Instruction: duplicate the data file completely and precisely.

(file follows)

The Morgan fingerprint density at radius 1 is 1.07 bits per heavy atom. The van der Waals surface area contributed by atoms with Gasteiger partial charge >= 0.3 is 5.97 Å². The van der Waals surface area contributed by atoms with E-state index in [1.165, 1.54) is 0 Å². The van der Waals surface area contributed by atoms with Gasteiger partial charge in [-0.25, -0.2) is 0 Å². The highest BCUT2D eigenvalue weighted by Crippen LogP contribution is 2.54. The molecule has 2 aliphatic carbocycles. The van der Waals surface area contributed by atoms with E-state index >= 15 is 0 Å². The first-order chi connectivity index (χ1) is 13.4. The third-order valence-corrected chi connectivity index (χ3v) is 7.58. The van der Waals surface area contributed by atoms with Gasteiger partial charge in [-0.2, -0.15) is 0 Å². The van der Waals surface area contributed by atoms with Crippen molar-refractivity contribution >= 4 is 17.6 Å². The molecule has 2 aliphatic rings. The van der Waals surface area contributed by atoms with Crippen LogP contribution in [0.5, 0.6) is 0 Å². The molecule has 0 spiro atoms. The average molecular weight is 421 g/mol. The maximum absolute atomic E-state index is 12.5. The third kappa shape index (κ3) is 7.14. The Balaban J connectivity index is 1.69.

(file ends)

The Morgan fingerprint density at radius 1 is 1.07 bits per heavy atom. The van der Waals surface area contributed by atoms with Gasteiger partial charge >= 0.3 is 5.97 Å². The van der Waals surface area contributed by atoms with E-state index in [1.165, 1.54) is 0 Å². The van der Waals surface area contributed by atoms with Gasteiger partial charge in [-0.25, -0.2) is 0 Å². The highest BCUT2D eigenvalue weighted by Crippen LogP contribution is 2.54. The molecule has 2 aliphatic carbocycles. The van der Waals surface area contributed by atoms with E-state index >= 15 is 0 Å². The first-order chi connectivity index (χ1) is 13.4. The third-order valence-corrected chi connectivity index (χ3v) is 7.58. The van der Waals surface area contributed by atoms with Gasteiger partial charge in [-0.2, -0.15) is 0 Å². The van der Waals surface area contributed by atoms with Crippen molar-refractivity contribution >= 4 is 17.6 Å². The molecule has 2 aliphatic rings. The van der Waals surface area contributed by atoms with Crippen LogP contribution in [0.5, 0.6) is 0 Å². The molecule has 0 spiro atoms. The average molecular weight is 421 g/mol. The maximum absolute atomic E-state index is 12.5. The third kappa shape index (κ3) is 7.14. The Balaban J connectivity index is 1.69.